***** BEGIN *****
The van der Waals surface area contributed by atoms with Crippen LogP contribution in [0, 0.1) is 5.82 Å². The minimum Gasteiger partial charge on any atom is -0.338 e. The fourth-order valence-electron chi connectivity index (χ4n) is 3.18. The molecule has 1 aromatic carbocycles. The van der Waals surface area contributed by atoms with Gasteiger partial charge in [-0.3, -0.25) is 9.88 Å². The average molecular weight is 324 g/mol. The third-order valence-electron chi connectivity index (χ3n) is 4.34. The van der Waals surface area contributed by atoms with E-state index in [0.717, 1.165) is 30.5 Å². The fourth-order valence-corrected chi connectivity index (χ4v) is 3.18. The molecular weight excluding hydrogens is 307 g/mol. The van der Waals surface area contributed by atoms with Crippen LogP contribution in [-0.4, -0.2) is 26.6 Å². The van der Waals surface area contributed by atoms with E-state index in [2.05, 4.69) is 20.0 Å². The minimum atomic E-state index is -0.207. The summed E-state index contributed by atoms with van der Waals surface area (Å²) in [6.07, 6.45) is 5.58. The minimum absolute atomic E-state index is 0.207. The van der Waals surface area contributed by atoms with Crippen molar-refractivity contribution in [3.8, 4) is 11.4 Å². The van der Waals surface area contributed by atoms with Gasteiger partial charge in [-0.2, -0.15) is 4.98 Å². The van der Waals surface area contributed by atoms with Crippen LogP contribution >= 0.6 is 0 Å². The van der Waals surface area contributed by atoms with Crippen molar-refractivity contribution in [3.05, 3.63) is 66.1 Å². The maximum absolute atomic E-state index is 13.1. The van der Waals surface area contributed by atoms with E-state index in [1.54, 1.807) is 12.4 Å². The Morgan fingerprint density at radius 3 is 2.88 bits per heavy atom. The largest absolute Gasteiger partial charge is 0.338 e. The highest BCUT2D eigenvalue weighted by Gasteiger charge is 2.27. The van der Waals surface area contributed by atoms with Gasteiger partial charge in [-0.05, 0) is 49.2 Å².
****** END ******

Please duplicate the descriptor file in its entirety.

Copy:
The van der Waals surface area contributed by atoms with Crippen LogP contribution in [0, 0.1) is 5.82 Å². The minimum Gasteiger partial charge on any atom is -0.338 e. The fourth-order valence-electron chi connectivity index (χ4n) is 3.18. The molecule has 1 aromatic carbocycles. The van der Waals surface area contributed by atoms with Gasteiger partial charge in [-0.3, -0.25) is 9.88 Å². The average molecular weight is 324 g/mol. The third-order valence-electron chi connectivity index (χ3n) is 4.34. The van der Waals surface area contributed by atoms with E-state index in [0.717, 1.165) is 30.5 Å². The fourth-order valence-corrected chi connectivity index (χ4v) is 3.18. The molecular weight excluding hydrogens is 307 g/mol. The van der Waals surface area contributed by atoms with Crippen LogP contribution in [-0.4, -0.2) is 26.6 Å². The van der Waals surface area contributed by atoms with E-state index in [2.05, 4.69) is 20.0 Å². The minimum atomic E-state index is -0.207. The summed E-state index contributed by atoms with van der Waals surface area (Å²) in [6.07, 6.45) is 5.58. The minimum absolute atomic E-state index is 0.207. The van der Waals surface area contributed by atoms with Crippen molar-refractivity contribution in [3.8, 4) is 11.4 Å². The van der Waals surface area contributed by atoms with Gasteiger partial charge in [-0.2, -0.15) is 4.98 Å². The van der Waals surface area contributed by atoms with Crippen LogP contribution >= 0.6 is 0 Å². The van der Waals surface area contributed by atoms with Crippen molar-refractivity contribution in [3.05, 3.63) is 66.1 Å². The maximum absolute atomic E-state index is 13.1. The van der Waals surface area contributed by atoms with E-state index in [1.54, 1.807) is 12.4 Å². The Morgan fingerprint density at radius 3 is 2.88 bits per heavy atom. The largest absolute Gasteiger partial charge is 0.338 e. The highest BCUT2D eigenvalue weighted by Gasteiger charge is 2.27. The van der Waals surface area contributed by atoms with Gasteiger partial charge in [-0.05, 0) is 49.2 Å².